In September 1642, with the outbreak of Civil War, London’s theatres were closed for the duration. Parliament, wary of large meetings and with an inbuilt puritan distaste for theatre in general, banned all performances. Most of the acting fraternity had already left London and were joining up almost exclusively with the Royalist armies. William Beeston did not follow them, remaining in London with his closed theatre. For the next eighteen years, in spite of the ban, Beeston attempted to put on performances in the theatre. It was also used briefly as a schoolhouse although the evidence for this is scant. In 1649 soldiers raided an illegal performance, arresting and imprisoning the actors, but by 1651 Beeston spent £200 refitting the theatre in the hope of restrictions on performances being lifted. The Cromwellian government was having none of it, and the Cockpit remained officially closed.
Under the pretence that music and opera was not really acting, William Davenant was permitted to put on licensed operas in the Cockpit in 1658 and 1659, and with the restoration of the monarchy in 1660 the ban on playhouses was finally lifted. Beeston, typically, did not benefit much from the new regime’s merry mood. Davenant formed The Duke’s Company and Thomas Killigrew reformed The King’s Company, and new purpose built theatres were created to house them. There were still some performances in the 1660s (Samuel Pepys attended plays there in between 1660 and 1663) but in 1663 the King’s Company opened the Theatre Royal nearby. The Cockpit was simply unable to compete with the new venue’s size and popularity. Added to this was the creation of monopolies on legal plays which deliberately shut the Phoenix and Beeston out.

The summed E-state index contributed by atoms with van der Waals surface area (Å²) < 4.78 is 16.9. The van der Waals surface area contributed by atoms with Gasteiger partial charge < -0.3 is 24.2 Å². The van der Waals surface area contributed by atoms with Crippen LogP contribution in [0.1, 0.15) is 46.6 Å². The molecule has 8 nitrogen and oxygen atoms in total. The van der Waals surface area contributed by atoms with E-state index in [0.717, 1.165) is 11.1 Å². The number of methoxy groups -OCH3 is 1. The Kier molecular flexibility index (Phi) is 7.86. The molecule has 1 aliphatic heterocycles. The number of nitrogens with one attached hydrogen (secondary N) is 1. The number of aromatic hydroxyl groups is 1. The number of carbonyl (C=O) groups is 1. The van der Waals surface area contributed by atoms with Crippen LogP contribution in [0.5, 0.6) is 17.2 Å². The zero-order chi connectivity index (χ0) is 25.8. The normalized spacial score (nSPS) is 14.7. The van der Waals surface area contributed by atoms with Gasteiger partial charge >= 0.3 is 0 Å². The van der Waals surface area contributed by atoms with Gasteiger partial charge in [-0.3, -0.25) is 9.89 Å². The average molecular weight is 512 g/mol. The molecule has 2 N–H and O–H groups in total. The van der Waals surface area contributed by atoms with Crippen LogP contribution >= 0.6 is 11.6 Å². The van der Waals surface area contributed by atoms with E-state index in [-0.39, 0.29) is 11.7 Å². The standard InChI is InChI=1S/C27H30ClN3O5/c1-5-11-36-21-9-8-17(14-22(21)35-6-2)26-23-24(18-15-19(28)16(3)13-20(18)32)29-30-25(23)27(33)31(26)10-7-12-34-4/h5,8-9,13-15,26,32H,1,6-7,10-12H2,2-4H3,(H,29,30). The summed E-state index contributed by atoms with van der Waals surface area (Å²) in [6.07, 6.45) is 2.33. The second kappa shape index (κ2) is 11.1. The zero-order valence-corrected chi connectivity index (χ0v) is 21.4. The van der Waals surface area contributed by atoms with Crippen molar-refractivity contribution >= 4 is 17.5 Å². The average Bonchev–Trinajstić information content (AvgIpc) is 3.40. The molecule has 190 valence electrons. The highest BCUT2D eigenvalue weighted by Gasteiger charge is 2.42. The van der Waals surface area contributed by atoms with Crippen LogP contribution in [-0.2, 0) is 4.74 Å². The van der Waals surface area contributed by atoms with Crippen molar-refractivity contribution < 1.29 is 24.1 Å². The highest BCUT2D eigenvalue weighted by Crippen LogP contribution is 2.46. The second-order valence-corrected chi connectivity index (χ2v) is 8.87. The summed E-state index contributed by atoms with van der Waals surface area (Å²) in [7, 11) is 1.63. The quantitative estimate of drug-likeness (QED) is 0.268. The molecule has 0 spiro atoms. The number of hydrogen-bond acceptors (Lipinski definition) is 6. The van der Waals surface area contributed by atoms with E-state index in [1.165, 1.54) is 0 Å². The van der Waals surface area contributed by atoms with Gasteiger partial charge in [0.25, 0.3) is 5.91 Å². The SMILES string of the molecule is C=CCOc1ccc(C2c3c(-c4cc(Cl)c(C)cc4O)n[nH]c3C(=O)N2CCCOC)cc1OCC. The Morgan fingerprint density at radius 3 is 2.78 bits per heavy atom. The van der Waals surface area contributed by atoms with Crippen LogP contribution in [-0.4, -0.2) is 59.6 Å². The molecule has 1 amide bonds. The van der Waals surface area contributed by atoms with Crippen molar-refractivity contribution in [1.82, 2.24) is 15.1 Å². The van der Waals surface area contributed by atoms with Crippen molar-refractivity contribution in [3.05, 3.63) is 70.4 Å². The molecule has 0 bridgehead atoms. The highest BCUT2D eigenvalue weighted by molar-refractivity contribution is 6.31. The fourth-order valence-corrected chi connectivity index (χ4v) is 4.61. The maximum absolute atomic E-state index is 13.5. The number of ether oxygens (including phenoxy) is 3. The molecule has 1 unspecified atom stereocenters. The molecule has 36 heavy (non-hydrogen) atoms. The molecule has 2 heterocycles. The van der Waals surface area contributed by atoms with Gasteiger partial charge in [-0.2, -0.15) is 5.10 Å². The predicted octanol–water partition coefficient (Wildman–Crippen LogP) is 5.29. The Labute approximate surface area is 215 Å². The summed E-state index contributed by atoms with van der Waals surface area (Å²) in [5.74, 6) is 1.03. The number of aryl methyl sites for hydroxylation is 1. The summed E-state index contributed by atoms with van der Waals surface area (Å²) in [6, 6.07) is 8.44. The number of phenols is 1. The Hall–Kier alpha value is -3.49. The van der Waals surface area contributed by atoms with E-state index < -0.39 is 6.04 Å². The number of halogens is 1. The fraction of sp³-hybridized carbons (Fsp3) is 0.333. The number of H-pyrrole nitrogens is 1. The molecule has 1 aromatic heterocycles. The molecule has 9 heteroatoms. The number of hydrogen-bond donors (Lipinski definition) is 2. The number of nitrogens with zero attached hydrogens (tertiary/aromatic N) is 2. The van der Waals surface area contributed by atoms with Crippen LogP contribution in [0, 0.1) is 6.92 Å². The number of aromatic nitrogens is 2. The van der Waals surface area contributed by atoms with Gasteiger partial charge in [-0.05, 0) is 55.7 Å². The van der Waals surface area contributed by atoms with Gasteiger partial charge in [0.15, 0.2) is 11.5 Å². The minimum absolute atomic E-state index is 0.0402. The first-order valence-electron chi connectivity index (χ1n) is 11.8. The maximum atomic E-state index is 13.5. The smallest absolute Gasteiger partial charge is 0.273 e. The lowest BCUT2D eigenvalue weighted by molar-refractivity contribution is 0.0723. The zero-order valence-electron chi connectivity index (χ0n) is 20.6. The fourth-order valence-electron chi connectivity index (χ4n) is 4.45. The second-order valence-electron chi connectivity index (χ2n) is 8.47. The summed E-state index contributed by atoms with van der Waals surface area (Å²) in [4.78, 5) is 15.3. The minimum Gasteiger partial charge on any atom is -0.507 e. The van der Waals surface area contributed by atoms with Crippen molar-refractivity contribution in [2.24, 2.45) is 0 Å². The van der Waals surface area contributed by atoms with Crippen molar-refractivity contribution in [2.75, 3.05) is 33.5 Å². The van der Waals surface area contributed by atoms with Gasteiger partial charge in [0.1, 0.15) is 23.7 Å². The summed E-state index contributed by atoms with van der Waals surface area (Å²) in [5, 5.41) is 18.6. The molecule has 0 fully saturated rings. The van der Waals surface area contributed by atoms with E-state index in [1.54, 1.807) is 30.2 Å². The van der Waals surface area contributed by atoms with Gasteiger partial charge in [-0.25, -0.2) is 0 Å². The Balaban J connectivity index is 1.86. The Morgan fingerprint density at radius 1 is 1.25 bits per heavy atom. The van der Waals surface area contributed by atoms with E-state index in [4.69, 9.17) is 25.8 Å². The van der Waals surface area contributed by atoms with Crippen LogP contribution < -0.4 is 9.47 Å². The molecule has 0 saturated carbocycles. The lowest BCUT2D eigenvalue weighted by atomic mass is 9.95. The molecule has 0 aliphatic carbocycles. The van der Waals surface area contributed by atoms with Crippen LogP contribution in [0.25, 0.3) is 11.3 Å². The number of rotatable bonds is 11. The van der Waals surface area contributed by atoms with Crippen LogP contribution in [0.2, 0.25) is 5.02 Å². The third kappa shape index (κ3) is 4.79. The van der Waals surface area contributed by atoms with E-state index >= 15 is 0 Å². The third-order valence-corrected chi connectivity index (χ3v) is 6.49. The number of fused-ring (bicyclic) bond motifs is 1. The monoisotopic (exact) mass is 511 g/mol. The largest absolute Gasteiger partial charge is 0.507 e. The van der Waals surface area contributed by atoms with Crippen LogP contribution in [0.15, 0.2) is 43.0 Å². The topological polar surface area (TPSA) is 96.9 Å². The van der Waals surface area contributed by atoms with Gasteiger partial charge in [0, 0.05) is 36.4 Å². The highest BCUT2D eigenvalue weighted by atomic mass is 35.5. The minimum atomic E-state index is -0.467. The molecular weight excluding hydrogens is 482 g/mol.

The theatres closed again with the Great Plague of 1665 – it was clear even to seventeenth century observers that the theatres had been a breeding ground for the pestilence – and there is no mention of the building after the Great Fire (1666). The flames did not reach Drury Lane, but the Cockpit was probably pulled down in the rebuilding that took place after the fire. William Beeston, impoverished and in his sixties, retired after the demise of the Cockpit. He was the main source for John Aubrey’s brief life of William Shakespeare and probably the first theatre manager to use scenery in public performances, so deserves some historical kudos. Although, given his particularly unscrupulous character, perhaps we should take some of what he told Aubrey with a pinch of salt.
- Illustration from a Restoration pamphlet, possibly the Red Bull theatre
- Inigo Jones’ theatre design, possibly the Cockpit/Pheonix
- William Davenant
- Map of London playhouses in the 17th century